Once I have climbed the Misti, I organize myself to go to the Colca Canyon, the second deepest in the world with 4.150 meters, 165 km northwest of Arequipa.
Next to the “terminal terrestre” of Arequipa there are some vans that take me to Chivay (15 soles, 3h), passing almost 5000 meters above sea level, with vicuñas, alpacas, and llamas grazing. Vicuñas are a relative of the llama (camelids) that live wild at high altitudes and have hair on their chest that is highly valued for being a very fine and high-quality textile material.
From Chivay I take a bus and arrive at Cabanaconde, the Colca Canyon tourist base. It is a small town with animals on the street, children playing marbles, and women in hats and white clothes with typical embroidery of the Cabana culture.
A two-day excursion through the Colca Canyon
The next day I leave at 7 in the morning (to avoid the sun) with a tent, a bag, and a stove to explore the Colca Canyon (there are also small hostels along the way to hike lighter).
I go from Cabanaconde in San Juan de Chucho, an impressive descent in a dry terrain full of cacti. Along the way I meet a boy with some mules, who is very excited because he has found an onion. He throws it at the feet of the mules to make them move faster and in 2 minutes the onion is destroyed.
He asks me why I have a beard and why I am so hairy. I tell him that this is how I am. I ask him what his name is, and he answers: “Pedro, Perrrrrooooo” (Pedro, Dooooooog). Not only that, but I ask him how is his school. He says to me: “feeeeeea” (ugly).
This child is a reflection of the landscape, arid, inhospitable and authentic, domesticated by the Incas through irrigation channels that transform the places where they pass into an oasis, making a beautiful combination of green and yellow.
|Pedrito and the Colca Canyon|
When I get to the river, I find a boy fishing for trout with a net and his girlfriend. The local people work in agriculture, tourism, and collecting “cochinilla”, an insect that grows on cacti, highly valued for dyeing clothes.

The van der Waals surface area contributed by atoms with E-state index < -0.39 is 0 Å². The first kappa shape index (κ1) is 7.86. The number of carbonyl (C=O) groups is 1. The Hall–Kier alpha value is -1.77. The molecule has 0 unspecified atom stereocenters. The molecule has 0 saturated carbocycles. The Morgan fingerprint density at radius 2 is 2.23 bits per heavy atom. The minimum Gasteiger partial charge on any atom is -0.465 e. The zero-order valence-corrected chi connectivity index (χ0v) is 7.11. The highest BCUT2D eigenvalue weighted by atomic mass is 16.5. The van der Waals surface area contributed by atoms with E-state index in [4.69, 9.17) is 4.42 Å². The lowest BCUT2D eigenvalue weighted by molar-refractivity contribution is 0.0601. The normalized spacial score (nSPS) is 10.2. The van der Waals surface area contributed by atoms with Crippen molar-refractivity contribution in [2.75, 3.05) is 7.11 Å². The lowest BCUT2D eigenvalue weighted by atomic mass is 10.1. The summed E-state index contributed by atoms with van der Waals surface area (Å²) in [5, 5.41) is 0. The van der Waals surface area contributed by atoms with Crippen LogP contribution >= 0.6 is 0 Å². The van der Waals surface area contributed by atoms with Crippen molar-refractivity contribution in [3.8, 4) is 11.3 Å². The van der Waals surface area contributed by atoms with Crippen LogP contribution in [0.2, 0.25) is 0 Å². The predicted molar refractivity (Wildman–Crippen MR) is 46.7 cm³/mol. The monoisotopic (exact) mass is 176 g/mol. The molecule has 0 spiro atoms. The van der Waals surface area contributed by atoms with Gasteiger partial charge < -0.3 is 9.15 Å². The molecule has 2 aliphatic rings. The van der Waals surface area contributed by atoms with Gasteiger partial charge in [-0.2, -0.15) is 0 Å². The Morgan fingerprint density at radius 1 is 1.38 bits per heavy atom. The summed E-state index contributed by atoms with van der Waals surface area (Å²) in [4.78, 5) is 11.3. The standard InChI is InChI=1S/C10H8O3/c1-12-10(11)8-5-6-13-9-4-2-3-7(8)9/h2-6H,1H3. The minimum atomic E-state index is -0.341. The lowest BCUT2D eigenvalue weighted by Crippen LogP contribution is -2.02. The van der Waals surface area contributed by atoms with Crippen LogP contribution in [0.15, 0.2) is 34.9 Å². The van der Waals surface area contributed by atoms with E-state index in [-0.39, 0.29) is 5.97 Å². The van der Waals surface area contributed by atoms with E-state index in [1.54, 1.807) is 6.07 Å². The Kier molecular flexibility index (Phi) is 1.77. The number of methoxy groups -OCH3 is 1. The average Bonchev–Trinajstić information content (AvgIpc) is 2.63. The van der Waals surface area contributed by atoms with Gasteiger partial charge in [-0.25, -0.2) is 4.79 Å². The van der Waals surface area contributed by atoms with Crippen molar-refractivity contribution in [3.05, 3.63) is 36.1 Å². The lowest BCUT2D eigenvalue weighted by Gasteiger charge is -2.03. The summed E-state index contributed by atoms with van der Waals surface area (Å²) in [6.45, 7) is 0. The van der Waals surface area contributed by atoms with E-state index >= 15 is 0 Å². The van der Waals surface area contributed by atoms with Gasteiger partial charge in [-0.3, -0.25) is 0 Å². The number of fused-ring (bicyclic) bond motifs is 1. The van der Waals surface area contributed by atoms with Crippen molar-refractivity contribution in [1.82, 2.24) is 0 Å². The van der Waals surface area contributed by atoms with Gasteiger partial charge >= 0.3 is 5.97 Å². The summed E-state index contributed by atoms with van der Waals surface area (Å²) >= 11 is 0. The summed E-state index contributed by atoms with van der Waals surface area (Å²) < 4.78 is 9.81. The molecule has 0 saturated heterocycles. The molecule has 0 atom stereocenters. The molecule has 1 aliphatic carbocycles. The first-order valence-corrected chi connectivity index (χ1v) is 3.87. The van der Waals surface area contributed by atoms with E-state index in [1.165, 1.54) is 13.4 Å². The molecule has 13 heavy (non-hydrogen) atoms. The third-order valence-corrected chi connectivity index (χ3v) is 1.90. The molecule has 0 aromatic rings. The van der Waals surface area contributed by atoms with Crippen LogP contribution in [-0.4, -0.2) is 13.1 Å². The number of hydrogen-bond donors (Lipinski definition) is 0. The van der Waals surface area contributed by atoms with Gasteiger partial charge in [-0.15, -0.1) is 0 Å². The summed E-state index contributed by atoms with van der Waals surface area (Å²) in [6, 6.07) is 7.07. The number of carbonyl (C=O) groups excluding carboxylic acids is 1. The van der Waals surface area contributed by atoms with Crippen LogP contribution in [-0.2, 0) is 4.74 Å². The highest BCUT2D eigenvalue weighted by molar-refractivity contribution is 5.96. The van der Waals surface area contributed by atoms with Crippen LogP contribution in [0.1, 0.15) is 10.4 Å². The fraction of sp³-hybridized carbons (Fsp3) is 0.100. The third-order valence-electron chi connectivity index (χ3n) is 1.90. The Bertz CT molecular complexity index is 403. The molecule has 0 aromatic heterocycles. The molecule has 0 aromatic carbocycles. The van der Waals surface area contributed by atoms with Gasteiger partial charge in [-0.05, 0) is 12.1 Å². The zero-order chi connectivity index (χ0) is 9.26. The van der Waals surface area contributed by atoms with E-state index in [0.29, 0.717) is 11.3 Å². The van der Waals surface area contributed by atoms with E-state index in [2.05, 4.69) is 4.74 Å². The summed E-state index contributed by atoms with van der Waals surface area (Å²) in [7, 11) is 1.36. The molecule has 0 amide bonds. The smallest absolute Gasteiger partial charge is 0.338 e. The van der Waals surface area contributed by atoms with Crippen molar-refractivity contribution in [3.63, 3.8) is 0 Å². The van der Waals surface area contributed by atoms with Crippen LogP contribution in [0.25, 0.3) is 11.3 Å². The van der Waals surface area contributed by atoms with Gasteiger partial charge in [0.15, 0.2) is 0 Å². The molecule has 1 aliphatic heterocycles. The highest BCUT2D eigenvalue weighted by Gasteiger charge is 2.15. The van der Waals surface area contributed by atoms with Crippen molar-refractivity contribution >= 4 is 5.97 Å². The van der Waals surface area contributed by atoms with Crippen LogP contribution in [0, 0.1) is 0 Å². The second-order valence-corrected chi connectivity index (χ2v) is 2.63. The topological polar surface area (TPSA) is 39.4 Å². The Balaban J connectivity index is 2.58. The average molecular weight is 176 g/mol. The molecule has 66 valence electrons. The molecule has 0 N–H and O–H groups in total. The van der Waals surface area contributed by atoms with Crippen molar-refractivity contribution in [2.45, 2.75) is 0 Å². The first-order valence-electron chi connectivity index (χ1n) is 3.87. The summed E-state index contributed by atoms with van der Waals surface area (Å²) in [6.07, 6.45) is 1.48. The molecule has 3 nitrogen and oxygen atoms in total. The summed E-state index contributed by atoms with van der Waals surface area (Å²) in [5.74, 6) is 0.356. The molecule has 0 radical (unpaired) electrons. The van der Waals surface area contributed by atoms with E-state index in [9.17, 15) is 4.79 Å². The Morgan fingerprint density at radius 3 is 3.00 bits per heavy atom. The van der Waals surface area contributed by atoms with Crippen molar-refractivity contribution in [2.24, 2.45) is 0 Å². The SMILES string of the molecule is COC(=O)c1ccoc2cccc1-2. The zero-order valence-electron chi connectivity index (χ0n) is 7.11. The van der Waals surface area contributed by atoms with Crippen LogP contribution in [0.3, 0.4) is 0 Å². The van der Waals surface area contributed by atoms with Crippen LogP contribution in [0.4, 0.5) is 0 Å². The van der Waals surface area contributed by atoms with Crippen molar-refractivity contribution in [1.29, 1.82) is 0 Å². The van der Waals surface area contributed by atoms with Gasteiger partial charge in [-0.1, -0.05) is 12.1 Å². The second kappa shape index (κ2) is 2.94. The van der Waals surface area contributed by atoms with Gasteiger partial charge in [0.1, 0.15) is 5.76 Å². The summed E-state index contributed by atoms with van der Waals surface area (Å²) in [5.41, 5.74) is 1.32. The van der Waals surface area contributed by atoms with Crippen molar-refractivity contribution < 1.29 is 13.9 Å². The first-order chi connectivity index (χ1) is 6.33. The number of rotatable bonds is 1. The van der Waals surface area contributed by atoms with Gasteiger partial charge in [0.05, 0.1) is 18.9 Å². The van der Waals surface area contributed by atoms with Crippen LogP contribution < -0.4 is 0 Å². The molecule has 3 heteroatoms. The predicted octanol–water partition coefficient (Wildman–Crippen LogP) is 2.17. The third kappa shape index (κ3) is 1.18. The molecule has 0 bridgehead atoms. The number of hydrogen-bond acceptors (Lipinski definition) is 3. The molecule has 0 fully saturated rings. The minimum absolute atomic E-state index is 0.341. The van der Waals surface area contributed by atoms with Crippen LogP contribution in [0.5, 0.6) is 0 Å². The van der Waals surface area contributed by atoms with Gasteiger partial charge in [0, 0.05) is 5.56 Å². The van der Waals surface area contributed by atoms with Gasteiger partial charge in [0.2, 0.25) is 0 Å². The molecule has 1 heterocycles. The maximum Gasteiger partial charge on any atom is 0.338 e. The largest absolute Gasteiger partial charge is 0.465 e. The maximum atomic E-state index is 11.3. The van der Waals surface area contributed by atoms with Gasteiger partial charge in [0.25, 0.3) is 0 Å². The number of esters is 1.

|Mealybug dye and mealybugs on the right|
|Oasis and Sangalle at the bottom of the valley, Malata above. Green and yellow.|
The next day I go up to the town of Tapay where people greet me with a quick “Hello” but they are not very interested in interacting, they are tired of tourists, I think.
A visit to the Cruz del Condor
The next day I decide to take a rest day and take the 7 am bus to “La Cruz del Cóndor”. Next to me are two Peruvian hippies who are going to sell bracelets at this popular viewpoint, where people go to see condors. They are practicing Russian and I find it very curious and useless to learn Russian in such an isolated place in the middle of the Andes.
But when we get to the condor cross I understand why: suddenly buses loaded with Russians and Polish arrive, in the middle of nowhere! It is more fun to watch the tourists than to try to see the condors.
|Tourists waiting for the condor to pass|
There is a nice path along the “Canyon” that is worth it and I see a good group of very beautiful flowering cacti, with giant hummingbirds (Patagonia gigas) drinking their nectar, an Andean woodpecker, and the Mismi glacier in the background.
In the end, after two hours, when all the Russians and Poles have left, a condor appears far away, and it looks so small that it looks like a fly.
And the hippies play the quena inside the truck, and they do it wonderfully!